For Alvin Huff, identity is interdependent. And self-defined.
Alvin Huff sits before a large, bell-shaped steel structure, threading and tying rope around it and through it. Different patterns intersect with each other, contrasting with curved metal ribs. Huff says this sculpture is inspired by DNA and the worldwide web (of life). At this point, the piece recalls the backside of a server rack—loopy complexity here, tightly organized cabling there, connections everywhere you look.
It’s a major work—one Huff hopes will earn him a coveted artist’s residency, which could mean he’d take some time off from his day job as a systems support analyst for Arizona State University. There, he gets plenty of hands-on experience with actual IT connections, maintaining student computer labs and solving whatever problems arise for students, faculty, and staff.
An artist in the making
“I’m a closet artist, but I’m an IT guy,” says Huff. Few of his co-workers realize the extent of his talent, even though Huff is working on a Master of Fine Arts degree at ASU. He seems to consider his “artist” identity a work in progress—something to be shared at a future date. But a glance around his studio confirms his bona fides.
Huff’s intricate, multi-textured pieces combine the philosophical with the technological in beautiful interplay. Some involve webs of fiber, light, and steel. Many take shape after a complex process that starts on a computer screen using a 3D modeling tool, Rhino—and involves molten metal, a fiery furnace, and hours of milling and design.
Everything is basically vibrating patterns of light. It’s all really made of the same stuff.
Huff credits Fritjof Capra’s Tao of Physics with the philosophical inspiration behind his work—what Huff calls “interdependent wholeness.” Capra opened his mind to the relationship between quantum physics and eastern mysticism. “Everything is basically vibrating patterns of light,” Huff explains. “It’s all really made of the same stuff.”
Defining his own identity
As the son of an African American father from Macon, Georgia and a Filipino mother from Samar, growing up in Phoenix, Arizona, in what he terms the “Jim Crow Southwest,” Huff was confronted from an early age with racist slurs and the question of identity—what he himself was “made of.”
“I didn’t know it was a question, but it was a question,” he says. “I don’t think it was until I was into my 20s that I realized that identity—it can be given to you—but to a greater degree as you get older, it’s something that you need to define.”
I don’t think it was until I was into my 20s that I realized that identity—it can be given to you—but to a greater degree as you get older, it’s something that you need to define.
After college, Huff spent time in the Peace Corps in the Philippines, and then traveled through southeast Asia. There, he developed an appreciation for ancient architecture and ornamentation. “Here were buildings built before Jesus was born, and the detail at every level was amazing,” he says. “Just looking at the ruins and the material they had to work with—stone, wood, and bronze—I wanted to get into that.”
Get into it he did. Today, you can sometimes find him in the foundry room at ASU, wearing a heavy, flameproof apron and long gloves. Before he puts on the foundry helmet, he ties his dreads back in a white scarf. “I like the roar of the furnace when you turn it on,” he says. “Being in a relationship with something like that—that’s primal—I think is beautiful.”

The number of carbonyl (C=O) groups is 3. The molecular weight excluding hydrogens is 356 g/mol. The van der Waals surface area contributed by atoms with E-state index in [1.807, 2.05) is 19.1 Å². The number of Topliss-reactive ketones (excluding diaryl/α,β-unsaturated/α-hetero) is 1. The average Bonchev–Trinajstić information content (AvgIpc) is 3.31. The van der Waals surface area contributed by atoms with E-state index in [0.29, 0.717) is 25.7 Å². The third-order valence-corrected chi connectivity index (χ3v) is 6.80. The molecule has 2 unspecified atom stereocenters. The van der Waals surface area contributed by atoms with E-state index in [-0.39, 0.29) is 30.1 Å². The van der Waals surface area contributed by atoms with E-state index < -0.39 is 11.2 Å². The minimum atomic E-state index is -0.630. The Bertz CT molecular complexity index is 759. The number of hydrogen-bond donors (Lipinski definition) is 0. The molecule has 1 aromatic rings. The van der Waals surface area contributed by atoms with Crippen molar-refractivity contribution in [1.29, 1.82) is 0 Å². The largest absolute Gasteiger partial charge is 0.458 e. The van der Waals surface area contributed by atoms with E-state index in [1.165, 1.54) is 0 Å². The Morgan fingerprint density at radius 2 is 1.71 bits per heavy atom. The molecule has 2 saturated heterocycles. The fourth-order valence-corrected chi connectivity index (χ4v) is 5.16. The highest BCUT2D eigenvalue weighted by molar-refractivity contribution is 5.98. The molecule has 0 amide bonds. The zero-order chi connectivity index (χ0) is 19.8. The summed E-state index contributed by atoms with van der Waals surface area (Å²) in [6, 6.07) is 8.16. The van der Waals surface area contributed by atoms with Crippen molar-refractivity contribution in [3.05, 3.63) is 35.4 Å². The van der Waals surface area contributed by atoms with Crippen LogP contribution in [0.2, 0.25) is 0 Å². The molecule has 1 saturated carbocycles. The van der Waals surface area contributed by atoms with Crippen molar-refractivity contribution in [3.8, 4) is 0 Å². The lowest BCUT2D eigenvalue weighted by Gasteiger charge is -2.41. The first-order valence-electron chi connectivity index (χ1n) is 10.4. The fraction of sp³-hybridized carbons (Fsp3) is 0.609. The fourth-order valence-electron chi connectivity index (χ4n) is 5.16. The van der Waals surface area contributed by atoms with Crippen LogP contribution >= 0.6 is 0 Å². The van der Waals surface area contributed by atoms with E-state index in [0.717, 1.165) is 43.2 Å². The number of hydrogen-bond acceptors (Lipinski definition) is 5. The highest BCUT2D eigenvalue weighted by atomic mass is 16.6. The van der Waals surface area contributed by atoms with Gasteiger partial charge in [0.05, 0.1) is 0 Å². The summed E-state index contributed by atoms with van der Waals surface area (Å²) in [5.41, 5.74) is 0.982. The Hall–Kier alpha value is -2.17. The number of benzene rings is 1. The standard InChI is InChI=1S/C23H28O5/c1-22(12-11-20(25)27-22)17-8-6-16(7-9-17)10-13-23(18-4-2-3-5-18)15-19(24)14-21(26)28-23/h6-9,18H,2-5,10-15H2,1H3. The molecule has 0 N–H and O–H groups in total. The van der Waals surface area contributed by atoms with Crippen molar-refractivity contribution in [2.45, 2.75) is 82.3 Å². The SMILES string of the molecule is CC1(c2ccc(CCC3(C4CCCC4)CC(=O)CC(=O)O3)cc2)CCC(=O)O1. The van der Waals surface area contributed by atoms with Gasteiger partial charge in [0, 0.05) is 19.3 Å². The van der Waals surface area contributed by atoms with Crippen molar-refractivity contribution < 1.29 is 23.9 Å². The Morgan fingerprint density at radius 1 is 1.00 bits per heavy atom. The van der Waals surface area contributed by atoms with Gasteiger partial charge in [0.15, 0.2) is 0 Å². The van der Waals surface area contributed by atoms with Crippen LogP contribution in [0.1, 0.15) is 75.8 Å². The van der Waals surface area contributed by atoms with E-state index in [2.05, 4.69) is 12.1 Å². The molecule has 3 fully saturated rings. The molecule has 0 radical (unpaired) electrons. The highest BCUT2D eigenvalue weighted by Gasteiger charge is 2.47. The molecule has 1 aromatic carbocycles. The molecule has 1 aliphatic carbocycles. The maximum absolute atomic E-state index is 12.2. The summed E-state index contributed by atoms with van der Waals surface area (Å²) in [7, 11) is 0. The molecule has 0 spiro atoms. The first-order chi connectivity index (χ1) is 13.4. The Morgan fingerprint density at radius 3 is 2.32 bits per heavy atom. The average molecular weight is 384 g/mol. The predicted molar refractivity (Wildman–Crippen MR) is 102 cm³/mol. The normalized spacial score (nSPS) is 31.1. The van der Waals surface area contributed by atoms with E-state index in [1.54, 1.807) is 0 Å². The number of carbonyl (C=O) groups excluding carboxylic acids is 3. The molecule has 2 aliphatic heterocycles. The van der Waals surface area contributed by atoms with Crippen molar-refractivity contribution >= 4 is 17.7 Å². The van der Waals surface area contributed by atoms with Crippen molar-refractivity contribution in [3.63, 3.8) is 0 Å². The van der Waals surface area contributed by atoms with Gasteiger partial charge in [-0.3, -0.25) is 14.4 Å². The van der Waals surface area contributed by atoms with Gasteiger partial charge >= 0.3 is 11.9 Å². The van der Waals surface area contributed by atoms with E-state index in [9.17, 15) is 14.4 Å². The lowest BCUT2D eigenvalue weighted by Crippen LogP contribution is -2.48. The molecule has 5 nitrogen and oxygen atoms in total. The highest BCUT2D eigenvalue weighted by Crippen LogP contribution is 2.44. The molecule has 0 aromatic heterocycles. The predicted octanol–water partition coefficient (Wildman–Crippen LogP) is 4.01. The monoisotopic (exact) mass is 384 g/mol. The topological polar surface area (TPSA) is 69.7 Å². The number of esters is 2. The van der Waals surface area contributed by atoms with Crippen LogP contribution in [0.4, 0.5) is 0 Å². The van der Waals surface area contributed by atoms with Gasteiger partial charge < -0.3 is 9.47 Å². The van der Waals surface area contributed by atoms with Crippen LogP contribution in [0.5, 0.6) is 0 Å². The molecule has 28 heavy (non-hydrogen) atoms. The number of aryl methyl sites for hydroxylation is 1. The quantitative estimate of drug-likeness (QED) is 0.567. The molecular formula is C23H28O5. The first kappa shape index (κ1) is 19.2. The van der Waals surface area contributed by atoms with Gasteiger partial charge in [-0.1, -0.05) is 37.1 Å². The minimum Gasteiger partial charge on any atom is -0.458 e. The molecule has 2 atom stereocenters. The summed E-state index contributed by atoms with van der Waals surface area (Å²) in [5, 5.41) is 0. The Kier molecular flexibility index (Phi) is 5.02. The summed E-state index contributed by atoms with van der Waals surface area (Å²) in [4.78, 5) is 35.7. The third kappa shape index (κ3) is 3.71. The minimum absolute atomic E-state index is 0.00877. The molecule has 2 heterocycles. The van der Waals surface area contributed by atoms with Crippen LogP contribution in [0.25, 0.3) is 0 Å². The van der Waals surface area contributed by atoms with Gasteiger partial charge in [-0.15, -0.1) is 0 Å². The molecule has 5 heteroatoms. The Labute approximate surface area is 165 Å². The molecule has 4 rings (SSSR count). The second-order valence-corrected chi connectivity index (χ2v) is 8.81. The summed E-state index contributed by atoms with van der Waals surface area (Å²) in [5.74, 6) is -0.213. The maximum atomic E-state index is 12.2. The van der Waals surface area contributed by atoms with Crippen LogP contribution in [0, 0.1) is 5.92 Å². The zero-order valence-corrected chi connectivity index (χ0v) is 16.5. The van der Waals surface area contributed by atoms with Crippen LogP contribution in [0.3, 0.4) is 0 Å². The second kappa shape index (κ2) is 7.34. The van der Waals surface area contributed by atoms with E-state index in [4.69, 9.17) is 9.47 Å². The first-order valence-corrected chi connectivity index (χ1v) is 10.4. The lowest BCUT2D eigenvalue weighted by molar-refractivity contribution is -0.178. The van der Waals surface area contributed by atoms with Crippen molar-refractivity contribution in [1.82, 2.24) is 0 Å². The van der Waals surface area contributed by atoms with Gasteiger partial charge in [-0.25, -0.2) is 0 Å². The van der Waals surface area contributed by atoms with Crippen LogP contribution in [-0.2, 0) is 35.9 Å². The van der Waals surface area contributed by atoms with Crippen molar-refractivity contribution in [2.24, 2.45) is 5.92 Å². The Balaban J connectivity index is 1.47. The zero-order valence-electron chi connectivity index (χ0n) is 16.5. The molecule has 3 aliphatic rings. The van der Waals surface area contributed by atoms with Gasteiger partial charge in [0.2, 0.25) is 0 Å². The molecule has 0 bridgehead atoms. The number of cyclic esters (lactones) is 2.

Heeding the warrior cry
During the day, clad in an argyle sweater and khakis, Huff spends his time problem-solving with computer lab users, or in the server room, maintaining the systems. You might make the mistake of thinking he’s left his passions back in the art studio. But for Huff, IT is a service industry. Interdependence plays a role here, as well. “If you think of it as a technical job, you forget that there are people attached to this equipment,” he says.
Huff gets a thrill out of helping people pursue their passions. Lab users sometimes get upset and frustrated when they’re in the middle of a project and they run into technology obstacles. In the face of that frustration, Huff hears “a warrior cry,” and prides himself on rising to the challenge. “If you’re following your passion and I’m helping you do that—bang—I’m with you,” he says. “I’m on your team.”
If you’re following your passion and I’m helping you do that—bang—I’m with you. I’m on your team.
As an artist working in complex and delicate mediums, Huff faces mistakes and obstacles every day. Overcoming those problems in creative ways, “in a way that I’d think the answer is beautiful,”—and arriving at an “Aha!” moment—that’s the most satisfying part of making art, he says.
To keep making that art, Huff is steadily building his confidence and his status as a sculptor. “Identity is whatever you want it to be,” he says. “The question is, what are you willing to sacrifice for it? If you need people to believe in you, to move forward, how do you reach out and touch them—reach them in a place that is real for them?”
Huff believes we’ve all been granted certain talents. “Those talents are the gifts that are given to you, for you to make yourself happy in this life,” he says. With Huff, it’s clear that day job and art are so intertwined that they enrich each other immeasurably: IT guy and artist, marching to the same beat.
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